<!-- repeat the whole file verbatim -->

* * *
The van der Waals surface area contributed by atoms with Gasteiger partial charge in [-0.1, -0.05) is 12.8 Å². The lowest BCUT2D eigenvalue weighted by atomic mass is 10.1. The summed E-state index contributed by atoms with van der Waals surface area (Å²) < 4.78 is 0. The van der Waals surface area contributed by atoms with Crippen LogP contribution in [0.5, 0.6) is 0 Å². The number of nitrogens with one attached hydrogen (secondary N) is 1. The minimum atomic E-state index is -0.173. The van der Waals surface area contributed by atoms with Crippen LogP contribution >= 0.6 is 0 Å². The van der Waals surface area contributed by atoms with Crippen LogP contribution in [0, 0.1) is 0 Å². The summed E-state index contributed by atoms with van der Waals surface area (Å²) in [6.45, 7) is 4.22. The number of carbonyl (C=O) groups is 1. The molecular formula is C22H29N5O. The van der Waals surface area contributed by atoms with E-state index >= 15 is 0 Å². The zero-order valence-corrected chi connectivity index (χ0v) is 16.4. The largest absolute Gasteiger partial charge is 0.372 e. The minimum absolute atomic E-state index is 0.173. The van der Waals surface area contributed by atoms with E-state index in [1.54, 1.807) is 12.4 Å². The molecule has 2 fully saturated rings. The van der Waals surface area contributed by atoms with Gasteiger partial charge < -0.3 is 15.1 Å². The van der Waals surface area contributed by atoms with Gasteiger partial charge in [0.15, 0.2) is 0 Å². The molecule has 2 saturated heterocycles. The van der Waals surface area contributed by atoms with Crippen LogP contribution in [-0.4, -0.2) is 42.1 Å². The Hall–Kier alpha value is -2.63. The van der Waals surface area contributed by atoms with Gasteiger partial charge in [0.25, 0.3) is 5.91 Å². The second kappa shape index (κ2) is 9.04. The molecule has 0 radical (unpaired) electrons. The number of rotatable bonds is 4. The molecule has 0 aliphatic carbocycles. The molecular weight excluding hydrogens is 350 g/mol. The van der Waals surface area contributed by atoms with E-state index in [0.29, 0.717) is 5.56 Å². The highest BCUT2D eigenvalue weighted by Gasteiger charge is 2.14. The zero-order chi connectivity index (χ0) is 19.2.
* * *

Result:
The van der Waals surface area contributed by atoms with Gasteiger partial charge in [-0.1, -0.05) is 12.8 Å². The lowest BCUT2D eigenvalue weighted by atomic mass is 10.1. The summed E-state index contributed by atoms with van der Waals surface area (Å²) < 4.78 is 0. The van der Waals surface area contributed by atoms with Crippen LogP contribution in [0.5, 0.6) is 0 Å². The number of nitrogens with one attached hydrogen (secondary N) is 1. The minimum atomic E-state index is -0.173. The van der Waals surface area contributed by atoms with Crippen LogP contribution >= 0.6 is 0 Å². The van der Waals surface area contributed by atoms with Crippen LogP contribution in [0, 0.1) is 0 Å². The summed E-state index contributed by atoms with van der Waals surface area (Å²) in [6.45, 7) is 4.22. The number of carbonyl (C=O) groups is 1. The molecular formula is C22H29N5O. The van der Waals surface area contributed by atoms with E-state index >= 15 is 0 Å². The zero-order valence-corrected chi connectivity index (χ0v) is 16.4. The largest absolute Gasteiger partial charge is 0.372 e. The minimum absolute atomic E-state index is 0.173. The van der Waals surface area contributed by atoms with E-state index in [1.54, 1.807) is 12.4 Å². The molecule has 2 fully saturated rings. The van der Waals surface area contributed by atoms with Gasteiger partial charge < -0.3 is 15.1 Å². The van der Waals surface area contributed by atoms with Gasteiger partial charge in [0.15, 0.2) is 0 Å². The molecule has 2 saturated heterocycles. The van der Waals surface area contributed by atoms with Crippen LogP contribution in [-0.4, -0.2) is 42.1 Å². The Hall–Kier alpha value is -2.63. The van der Waals surface area contributed by atoms with Gasteiger partial charge in [0.25, 0.3) is 5.91 Å². The second kappa shape index (κ2) is 9.04. The molecule has 0 radical (unpaired) electrons. The number of rotatable bonds is 4. The molecule has 0 aliphatic carbocycles. The molecular weight excluding hydrogens is 350 g/mol. The van der Waals surface area contributed by atoms with E-state index in [0.29, 0.717) is 5.56 Å². The highest BCUT2D eigenvalue weighted by Gasteiger charge is 2.14. The zero-order chi connectivity index (χ0) is 19.2.